Miscanthus Growing Guide
Crop Rotation Group
Fertile, well-drained soil.
Full sun to partial afternoon shade.
Established miscanthus plants are winter hardy to -30°F (-34°C).
Single Plants: 3' 11" (1.20m) each way (minimum)
Rows: 3' 11" (1.20m) with 3' 11" (1.20m) row gap (minimum)
Sow and Plant
Miscanthus has invasive potential in some climates, especially when older seed-sown strains are grown. Many modern cultivars are considered seed sterile, so they are propagated vegetatively and must be started from purchased plants. Set out container-grown plants from spring to early summer in sunny, well-drained soil. Young plants need water their first year, but after that miscanthus becomes very drought tolerant. Miscanthus is very fast to establish and forms a vigorous clump by its second year. You can increase your supply of plants by digging divisions from the outside of the clump in late spring and transplanting them to a new location.
Our Garden Planner can produce a personalized calendar of when to sow, plant and harvest for your area.
The vase-shaped form and soft texture of miscanthus are beautiful through summer, and then the plants develop showy tops that persist into winter. Wind and light dramatize the best features of miscanthus. Older strains of miscanthus had a tendency to self-sow, and in some places only seed sterile cultivars may be grown. The current list of non-invasive miscanthus cultivars includes ‘Autumn Light’, ‘Morning Light’, ‘Scout’. ‘My Fair Maiden’, and most varieties with banded leaves, especially ‘Bandwidth’. In winter, after the tops have broken and withered, use a hedge trimmer or small chain saw to cut the plants back to about 4 inches (10 cm) from the ground.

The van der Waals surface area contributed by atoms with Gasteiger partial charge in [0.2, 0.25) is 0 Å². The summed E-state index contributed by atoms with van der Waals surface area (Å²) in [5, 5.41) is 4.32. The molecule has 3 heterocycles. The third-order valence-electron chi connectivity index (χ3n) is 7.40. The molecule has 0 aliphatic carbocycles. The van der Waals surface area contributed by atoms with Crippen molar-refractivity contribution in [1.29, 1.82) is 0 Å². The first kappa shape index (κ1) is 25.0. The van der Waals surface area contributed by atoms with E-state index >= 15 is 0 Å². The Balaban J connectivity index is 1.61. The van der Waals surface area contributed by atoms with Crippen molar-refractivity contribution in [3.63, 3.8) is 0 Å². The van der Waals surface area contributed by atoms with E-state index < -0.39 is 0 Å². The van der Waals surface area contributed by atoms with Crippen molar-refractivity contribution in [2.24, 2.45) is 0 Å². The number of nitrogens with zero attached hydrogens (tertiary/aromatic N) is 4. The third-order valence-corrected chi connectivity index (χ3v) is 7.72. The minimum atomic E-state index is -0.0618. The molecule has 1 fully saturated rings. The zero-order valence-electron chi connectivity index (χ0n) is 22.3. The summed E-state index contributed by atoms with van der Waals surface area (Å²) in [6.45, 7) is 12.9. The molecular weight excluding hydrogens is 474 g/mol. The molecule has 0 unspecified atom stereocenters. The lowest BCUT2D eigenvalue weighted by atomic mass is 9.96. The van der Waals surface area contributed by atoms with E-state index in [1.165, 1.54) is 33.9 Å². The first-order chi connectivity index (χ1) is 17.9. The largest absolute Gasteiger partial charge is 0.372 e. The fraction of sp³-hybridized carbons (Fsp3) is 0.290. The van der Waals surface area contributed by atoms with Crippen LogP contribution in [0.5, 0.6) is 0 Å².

The leaves and seed heads can be used in cut arrangements.
This easy to please grass rarely has few problems with pests and disease and is resistant to nibbling by deer and other animals.
Planting and Harvesting Calendar
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Pests which Affect Miscanthus